Creating jobs in a time of global crisis: Lessons from Latin America
Carlos Tomada and jose antonio ocampo on Argentina's Employment Phenomenon

Presented by The New School's Observatory on Latin America
April 1, 2013, 3:00 to 5:00 p.m.

Carlos T
Carlos Tomada and President Cristina Fernandez de Kirchner (Photo: Casa Rosada)

NEW YORK, March 19, 2013 - In light of persisting economic uncertainty and a labor market in flux, the Observatory on Latin America (OLA) at The New School presents Creating Jobs in a Time of Global Crisis: Lessons from Latin America on Monday, April 1st in New York. Carlos Tomada, the minister of labor and social security for Argentina from 2003-2013 and Jose Antonio Ocampo, Columbia University professor of economics and former UN under-secretary general for economic and social affairs, will analyze and discuss employment strategies in Latin America.

"By providing a platform where experts can discuss the issues pertaining to employment in the region, the Observatory of Latin America advances the discourse through reflection and analysis," said Michael Cohen, Director, OLA and the Julien J. Studley Graduate Program in International Affairs at The New School. "Argentina has provided a provocative case study about what is truly possible in the critical area of jobs."

While the global financial crisis has had lasting repercussions on many of Latin America’s labor markets and employment rates, Argentina remains an exception. Strategies put into place by the Argentine government have not only maintained the quantity of jobs, but also improved conditions as well. Channeling a decade of experience as Minister of Labor, Tomada will present his country’s tactics during the event, while Ocampo will compare the situation in relation to the experience of other Latin American countries. David Scobey, executive dean for The New School for Public Engagement, will introduce the discussants.

Carlos Tomada has worked in labor relations for 35 years as a consultant, researcher, manager, politician, and professor. As a consultant, he worked for the ILO, UNDP, and the Friedrich Ebert Foundation on industrial relations and social dialogue. Currently, he chairs Argentina’s National Council for Employment, Productivity, and Minimum Wage.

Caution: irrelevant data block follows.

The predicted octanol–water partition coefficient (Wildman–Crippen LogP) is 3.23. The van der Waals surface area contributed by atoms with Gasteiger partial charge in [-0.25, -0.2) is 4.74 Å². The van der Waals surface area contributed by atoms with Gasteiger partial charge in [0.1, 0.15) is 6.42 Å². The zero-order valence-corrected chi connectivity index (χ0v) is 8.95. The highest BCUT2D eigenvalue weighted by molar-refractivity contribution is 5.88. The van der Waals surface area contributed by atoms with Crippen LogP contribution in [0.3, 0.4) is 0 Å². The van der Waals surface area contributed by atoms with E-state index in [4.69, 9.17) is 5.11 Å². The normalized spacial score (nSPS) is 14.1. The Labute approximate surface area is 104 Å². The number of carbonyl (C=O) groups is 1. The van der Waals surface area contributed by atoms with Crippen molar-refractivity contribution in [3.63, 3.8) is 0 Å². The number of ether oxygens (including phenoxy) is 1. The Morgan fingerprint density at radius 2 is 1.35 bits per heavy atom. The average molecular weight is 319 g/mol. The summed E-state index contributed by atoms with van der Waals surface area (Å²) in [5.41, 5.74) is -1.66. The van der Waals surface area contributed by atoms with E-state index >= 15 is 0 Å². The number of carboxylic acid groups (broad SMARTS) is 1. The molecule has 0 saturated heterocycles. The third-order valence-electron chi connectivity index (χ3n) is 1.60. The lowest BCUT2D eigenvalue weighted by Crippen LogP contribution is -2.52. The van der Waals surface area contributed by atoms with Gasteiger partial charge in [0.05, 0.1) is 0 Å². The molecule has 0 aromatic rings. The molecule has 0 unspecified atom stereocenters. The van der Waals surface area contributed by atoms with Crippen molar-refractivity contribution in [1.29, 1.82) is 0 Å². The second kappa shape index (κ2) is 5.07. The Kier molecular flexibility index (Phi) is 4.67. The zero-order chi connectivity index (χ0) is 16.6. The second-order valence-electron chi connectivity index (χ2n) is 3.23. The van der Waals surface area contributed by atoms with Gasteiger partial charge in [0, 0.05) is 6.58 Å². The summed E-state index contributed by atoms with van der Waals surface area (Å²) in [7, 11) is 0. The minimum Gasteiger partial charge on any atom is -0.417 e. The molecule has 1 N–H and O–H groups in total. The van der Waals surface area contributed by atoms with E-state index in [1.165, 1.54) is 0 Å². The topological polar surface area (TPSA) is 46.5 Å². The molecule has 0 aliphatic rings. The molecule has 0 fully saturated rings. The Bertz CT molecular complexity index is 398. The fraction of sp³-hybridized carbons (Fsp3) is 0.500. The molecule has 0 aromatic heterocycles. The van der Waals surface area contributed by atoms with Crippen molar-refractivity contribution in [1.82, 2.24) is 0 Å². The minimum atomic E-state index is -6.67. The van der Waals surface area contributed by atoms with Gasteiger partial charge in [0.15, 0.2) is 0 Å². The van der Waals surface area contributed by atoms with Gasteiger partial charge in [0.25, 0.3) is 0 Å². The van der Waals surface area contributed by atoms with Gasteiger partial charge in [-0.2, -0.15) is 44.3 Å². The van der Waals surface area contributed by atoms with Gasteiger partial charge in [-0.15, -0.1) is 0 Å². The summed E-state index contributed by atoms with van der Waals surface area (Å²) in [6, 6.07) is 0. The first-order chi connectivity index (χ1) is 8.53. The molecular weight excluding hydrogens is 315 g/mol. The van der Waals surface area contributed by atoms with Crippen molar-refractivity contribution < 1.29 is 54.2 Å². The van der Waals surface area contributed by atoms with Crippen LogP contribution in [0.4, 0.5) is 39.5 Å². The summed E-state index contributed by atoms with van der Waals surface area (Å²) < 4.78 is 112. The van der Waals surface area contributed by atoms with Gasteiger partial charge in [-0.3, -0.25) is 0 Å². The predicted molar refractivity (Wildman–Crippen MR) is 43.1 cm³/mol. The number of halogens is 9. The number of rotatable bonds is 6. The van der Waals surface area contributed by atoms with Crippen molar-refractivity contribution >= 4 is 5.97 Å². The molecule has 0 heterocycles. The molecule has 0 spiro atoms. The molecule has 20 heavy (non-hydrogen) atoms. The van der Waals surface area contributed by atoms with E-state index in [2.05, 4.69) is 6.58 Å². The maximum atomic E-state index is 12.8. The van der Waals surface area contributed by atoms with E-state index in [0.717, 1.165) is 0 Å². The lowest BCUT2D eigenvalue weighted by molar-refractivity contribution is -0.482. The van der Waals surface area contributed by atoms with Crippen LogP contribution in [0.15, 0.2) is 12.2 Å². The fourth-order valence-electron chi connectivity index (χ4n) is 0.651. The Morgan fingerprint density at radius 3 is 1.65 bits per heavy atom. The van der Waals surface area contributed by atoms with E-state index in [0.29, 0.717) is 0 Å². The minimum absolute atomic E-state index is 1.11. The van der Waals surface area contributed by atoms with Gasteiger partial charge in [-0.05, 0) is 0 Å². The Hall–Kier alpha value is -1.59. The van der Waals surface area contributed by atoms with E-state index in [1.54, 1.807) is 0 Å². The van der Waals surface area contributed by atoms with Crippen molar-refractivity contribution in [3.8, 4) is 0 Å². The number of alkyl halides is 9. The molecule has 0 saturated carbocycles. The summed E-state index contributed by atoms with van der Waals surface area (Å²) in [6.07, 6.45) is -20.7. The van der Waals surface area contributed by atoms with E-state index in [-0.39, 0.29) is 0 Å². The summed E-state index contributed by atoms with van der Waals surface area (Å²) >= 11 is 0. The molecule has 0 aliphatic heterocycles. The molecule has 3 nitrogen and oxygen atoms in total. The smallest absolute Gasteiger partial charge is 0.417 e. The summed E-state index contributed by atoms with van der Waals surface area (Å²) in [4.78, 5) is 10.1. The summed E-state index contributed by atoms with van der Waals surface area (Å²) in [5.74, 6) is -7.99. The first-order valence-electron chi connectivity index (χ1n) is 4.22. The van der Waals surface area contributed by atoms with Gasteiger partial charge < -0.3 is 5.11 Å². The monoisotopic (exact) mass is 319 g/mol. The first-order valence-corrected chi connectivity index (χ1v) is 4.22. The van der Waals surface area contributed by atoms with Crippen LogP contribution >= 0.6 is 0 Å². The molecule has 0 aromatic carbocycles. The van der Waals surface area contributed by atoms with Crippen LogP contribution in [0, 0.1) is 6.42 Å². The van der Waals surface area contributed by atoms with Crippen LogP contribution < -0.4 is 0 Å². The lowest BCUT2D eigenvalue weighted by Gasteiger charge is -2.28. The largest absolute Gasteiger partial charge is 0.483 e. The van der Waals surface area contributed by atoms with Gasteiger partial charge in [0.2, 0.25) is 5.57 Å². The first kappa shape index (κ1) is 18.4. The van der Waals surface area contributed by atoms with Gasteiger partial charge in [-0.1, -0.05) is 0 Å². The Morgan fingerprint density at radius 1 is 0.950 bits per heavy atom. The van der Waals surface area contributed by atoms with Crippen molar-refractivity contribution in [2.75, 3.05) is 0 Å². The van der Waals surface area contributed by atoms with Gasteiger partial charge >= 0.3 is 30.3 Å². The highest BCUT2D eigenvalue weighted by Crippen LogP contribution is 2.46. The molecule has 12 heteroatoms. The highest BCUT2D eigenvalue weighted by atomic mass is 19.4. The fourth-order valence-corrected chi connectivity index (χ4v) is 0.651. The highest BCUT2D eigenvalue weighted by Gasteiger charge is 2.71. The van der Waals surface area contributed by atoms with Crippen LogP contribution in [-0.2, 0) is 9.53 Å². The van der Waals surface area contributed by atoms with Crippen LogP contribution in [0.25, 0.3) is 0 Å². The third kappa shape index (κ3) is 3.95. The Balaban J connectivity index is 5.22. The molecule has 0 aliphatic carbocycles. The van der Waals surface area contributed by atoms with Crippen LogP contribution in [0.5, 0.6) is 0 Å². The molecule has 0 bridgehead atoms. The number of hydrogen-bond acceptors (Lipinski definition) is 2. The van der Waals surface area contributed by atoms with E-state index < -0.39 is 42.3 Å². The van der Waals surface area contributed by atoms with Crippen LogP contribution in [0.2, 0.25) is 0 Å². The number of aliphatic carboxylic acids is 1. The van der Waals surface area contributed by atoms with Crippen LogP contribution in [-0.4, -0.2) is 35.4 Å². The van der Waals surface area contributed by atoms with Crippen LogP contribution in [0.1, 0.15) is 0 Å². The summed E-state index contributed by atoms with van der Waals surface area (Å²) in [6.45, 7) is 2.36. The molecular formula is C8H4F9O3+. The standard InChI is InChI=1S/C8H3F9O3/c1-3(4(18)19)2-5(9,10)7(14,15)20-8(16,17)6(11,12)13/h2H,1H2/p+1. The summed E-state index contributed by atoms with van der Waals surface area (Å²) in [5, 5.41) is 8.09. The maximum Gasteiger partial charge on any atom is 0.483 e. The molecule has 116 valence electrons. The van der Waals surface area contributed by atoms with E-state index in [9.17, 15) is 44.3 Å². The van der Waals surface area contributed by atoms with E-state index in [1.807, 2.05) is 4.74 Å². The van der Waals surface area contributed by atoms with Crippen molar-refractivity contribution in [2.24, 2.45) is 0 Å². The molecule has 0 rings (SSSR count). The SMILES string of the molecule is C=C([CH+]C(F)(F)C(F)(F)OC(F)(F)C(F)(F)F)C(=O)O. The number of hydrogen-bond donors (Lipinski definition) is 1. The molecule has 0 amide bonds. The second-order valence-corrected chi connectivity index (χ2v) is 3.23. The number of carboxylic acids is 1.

Jose Antonio Ocampo is a professor of economics at Columbia University. Prior to this position, he served as minister of agriculture in Colombia, and was appointed Executive Secretary of the United Nations Economic Commission for Latin America and the Caribbean. Ocampo was one of three finalists for president of the World Bank in 2012.

The event will be held at the Theresa Lang Community and Student Center at 55 West 13th Street on April 1 from 3:00-5:00 p.m and will be in English and Spanish with simultaneous translation. While the presentation is free and open to the public, please RSVP by March 28th to The program is supported by the Julien J, Studley Foundation. For more information, visit the OLA website.

About the Observatory on Latin America at The New School
The Observatory on Latin America (OLA) at The New School is a university-wide initiative that creates new opportunities for public debate on hemispheric processes of reform and change. Launched in 2006 by current Argentine President Cristina Fernandez de Kirchner, OLA aims to improve academic and public understanding of political and economic change in South America, foster a public dialogue between the United States and South America, and collaborate with South American institutions to further these objectives and mobilize ideas. The OLA has two major projects: "Latin America on the Move," which brings South American leaders to New York to discuss major issues facing their countries and the region, and "Building South American Bicentennials in an Age of Globalization," which documents the forms and impacts of commemoration of the bicentennial anniversary of the independence of South American countries from Spain. The latter OLA project, together with eight South American academic institutions in six countries, currently has launched a Second International Call for Papers and Visual Materials on the theme "Bicentennials in Action: Commemoration, Economic Crisis, and Political Mobilization in Latin America." For more information, please visit

Founded in 1919, The New School was born out of principles of academic freedom, tolerance, and experimentation. Committed to social engagement, The New School today remains in the vanguard of innovation in higher education, with more than 10,000 undergraduate and graduate students challenging the status quo in design and the social sciences, liberal arts, management, the arts, and media. The New School welcomes thousands of adult learners annually for continuing education courses and calendar of lectures, screenings, readings, and concerts. Through its online learning portals, research institutes, and international partnerships, The New School maintains a global presence. Learn more at


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